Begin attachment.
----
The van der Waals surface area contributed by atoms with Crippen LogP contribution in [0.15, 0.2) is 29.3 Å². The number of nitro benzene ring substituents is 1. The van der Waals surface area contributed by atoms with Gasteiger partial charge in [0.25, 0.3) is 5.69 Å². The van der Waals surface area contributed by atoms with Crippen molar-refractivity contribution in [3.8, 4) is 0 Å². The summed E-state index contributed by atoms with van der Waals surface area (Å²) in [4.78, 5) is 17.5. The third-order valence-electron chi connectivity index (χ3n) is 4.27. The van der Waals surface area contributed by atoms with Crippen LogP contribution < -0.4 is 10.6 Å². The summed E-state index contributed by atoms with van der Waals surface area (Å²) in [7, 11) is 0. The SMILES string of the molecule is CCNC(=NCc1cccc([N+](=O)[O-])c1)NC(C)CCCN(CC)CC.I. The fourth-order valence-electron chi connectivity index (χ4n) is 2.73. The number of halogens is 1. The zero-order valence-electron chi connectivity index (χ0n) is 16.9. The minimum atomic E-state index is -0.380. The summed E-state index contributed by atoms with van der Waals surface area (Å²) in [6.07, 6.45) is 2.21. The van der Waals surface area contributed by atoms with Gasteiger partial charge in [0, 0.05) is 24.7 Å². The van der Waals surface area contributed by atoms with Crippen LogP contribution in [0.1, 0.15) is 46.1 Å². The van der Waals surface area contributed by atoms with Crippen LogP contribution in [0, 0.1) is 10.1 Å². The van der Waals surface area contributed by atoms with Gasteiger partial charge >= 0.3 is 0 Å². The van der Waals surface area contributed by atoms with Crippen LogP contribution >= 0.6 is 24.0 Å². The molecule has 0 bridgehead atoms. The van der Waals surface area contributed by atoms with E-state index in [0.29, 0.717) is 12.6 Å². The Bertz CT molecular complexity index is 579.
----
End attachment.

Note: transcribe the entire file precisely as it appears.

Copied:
The van der Waals surface area contributed by atoms with Crippen LogP contribution in [0.15, 0.2) is 29.3 Å². The number of nitro benzene ring substituents is 1. The van der Waals surface area contributed by atoms with Gasteiger partial charge in [0.25, 0.3) is 5.69 Å². The van der Waals surface area contributed by atoms with Crippen molar-refractivity contribution in [3.8, 4) is 0 Å². The summed E-state index contributed by atoms with van der Waals surface area (Å²) in [4.78, 5) is 17.5. The third-order valence-electron chi connectivity index (χ3n) is 4.27. The van der Waals surface area contributed by atoms with Crippen LogP contribution < -0.4 is 10.6 Å². The summed E-state index contributed by atoms with van der Waals surface area (Å²) in [7, 11) is 0. The SMILES string of the molecule is CCNC(=NCc1cccc([N+](=O)[O-])c1)NC(C)CCCN(CC)CC.I. The fourth-order valence-electron chi connectivity index (χ4n) is 2.73. The number of halogens is 1. The zero-order valence-electron chi connectivity index (χ0n) is 16.9. The minimum atomic E-state index is -0.380. The summed E-state index contributed by atoms with van der Waals surface area (Å²) in [6.07, 6.45) is 2.21. The van der Waals surface area contributed by atoms with Gasteiger partial charge in [0, 0.05) is 24.7 Å². The van der Waals surface area contributed by atoms with Crippen LogP contribution in [0.1, 0.15) is 46.1 Å². The van der Waals surface area contributed by atoms with Crippen LogP contribution in [0, 0.1) is 10.1 Å². The van der Waals surface area contributed by atoms with Gasteiger partial charge >= 0.3 is 0 Å². The van der Waals surface area contributed by atoms with Crippen LogP contribution >= 0.6 is 24.0 Å². The molecule has 0 bridgehead atoms. The van der Waals surface area contributed by atoms with E-state index in [0.29, 0.717) is 12.6 Å². The Bertz CT molecular complexity index is 579.